Climb to summit of Cathedral Rock to escape heat

An excellent way to escape our oppressive summer heat is by heading up to Kyle Canyon in the Mount Charleston area of the Spring Mountains National Recreation Area. You can expect temperatures to be about 25 degrees cooler than in Las Vegas, and there are plenty of trails to hike under the nearly ideal conditions.

One of my favorite short hikes is to the top of Cathedral Rock. The trail is less than three miles roundtrip with an elevation gain of about 950 feet, which makes it moderately strenuous. One of its few negatives is that it starts at an elevation of about 7,600 feet. That means city dwellers of Southern Nevada might find the hike feels more strenuous and tiring than an equivalent distance would be at their accustomed elevations of 2,000 feet or so.

Nor is it a good hike to bring children or anyone afraid of heights. Once at the summit there are extreme drop-offs and people have fallen here. But to the courageous and careful, the extreme drop-offs also offer unobstructed, magnificent views.

In the past, another problem with this hike was finding a place to park your car. But that situation has improved. There are now two trailhead parking areas, with the hike commencing between the two.

This entire area has had a major face-lift recently with new bathrooms and a complete renovation of the Cathedral Rock Picnic Area. It is now one of the finest picnic areas around and offers plenty of shade.

If you are planning to picnic, though, be aware that each site fee is $15 per vehicle from Monday through Thursday, and $20 from Friday to Sunday. It is open from 9 a.m. to 8 p.m.

The well-worn trail starts off in a thickly wooded forest of ponderosa pines and white fir. Soon you will be walking through Mazie Canyon and a chute scoured of timber by many a avalanche, but now boasting a healthy stand of aspen trees. This time of year you might also see the showy colors of the wildflowers such as the purple lupine, red paintbrush, periwinkle blue thistle and scarlet penstemon.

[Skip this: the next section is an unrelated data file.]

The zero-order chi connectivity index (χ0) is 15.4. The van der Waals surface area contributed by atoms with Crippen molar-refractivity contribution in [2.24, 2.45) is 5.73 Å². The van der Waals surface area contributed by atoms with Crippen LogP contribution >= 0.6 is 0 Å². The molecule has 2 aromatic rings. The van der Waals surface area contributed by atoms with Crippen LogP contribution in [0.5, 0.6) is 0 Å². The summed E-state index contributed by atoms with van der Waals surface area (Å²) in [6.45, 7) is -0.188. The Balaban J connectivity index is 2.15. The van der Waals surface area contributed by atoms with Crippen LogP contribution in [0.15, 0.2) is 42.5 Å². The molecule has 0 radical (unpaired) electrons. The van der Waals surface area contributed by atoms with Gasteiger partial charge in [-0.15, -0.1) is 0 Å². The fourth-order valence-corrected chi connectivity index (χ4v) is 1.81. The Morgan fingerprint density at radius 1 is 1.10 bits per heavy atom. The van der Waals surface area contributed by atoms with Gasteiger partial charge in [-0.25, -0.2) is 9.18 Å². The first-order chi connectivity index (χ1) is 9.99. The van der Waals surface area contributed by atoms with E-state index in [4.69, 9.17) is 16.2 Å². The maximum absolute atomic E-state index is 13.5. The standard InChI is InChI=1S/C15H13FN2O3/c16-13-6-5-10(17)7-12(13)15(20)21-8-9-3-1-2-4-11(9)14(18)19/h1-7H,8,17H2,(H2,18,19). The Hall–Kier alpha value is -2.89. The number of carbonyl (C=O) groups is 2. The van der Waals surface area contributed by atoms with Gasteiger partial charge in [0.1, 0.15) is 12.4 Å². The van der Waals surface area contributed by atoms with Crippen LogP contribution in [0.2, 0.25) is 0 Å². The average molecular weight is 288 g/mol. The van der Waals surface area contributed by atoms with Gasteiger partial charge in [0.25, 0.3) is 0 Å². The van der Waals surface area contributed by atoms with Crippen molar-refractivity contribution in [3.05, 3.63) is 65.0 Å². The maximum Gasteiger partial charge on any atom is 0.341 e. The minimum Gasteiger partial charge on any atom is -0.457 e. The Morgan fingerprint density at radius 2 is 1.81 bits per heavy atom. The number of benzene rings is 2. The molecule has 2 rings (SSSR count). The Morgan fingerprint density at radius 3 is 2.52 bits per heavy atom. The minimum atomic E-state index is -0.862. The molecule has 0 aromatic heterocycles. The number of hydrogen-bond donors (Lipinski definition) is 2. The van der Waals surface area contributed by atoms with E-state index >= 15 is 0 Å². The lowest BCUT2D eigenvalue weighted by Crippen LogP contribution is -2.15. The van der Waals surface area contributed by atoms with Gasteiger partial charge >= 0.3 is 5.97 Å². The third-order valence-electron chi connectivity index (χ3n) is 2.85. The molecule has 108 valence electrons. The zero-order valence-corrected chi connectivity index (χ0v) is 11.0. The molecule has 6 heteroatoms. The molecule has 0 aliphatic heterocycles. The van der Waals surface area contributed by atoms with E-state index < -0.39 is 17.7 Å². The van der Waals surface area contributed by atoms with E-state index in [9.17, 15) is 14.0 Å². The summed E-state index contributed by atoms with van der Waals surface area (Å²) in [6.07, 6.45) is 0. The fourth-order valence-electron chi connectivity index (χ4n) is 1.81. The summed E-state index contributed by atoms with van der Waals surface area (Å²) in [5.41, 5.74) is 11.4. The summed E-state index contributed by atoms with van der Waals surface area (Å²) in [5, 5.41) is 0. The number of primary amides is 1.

Once you reach the far side of the avalanche chute look for the short spur trail on your left which takes you to the base of a series of seasonal waterfalls. Unless it has recently rained, during summer there is just a trickle of water, but it is a pleasant place to rest just the same.

Continuing back on the trail you will make a steady climb up the chute and behind Cathedral Rock itself. Before the trail reaches a saddle you will come to a fork; stay to the right. The trail makes a slight dip and you will cross over a small stream.

After this you will start a series of switchbacks that bring you up the west side of Cathedral Rock. The trail then swings north to the summit and overlook.

If the hike didn’t take your breath away, the views will. Almost directly below you can see the Mt. Charleston Lodge and numerous private residences. Looking east down Kyle Canyon Road you can see all the way to a portion of the Sheep Mountains. To the north you can see Mount Charleston Peak, towering to 11,918 feet and the highest peak in the Spring Mountains.

There is no gasoline available in Kyle Canyon so be sure to fill up before leaving the urban area. But if you forgot that picnic lunch you can get meals and beverages at the Mt. Charleston Lodge and The Resort at Mount Charleston, both conveniently located to furnish the famished hiker some well-earned calories.

Many of Deborah Wall’s columns were recently compiled with new information and photos in “Base Camp Las Vegas” and published by Stephens Press. She is the author of “Great Hikes, a Cerca Country Guide.” Wall can be reached at Deborabus@aol.com.

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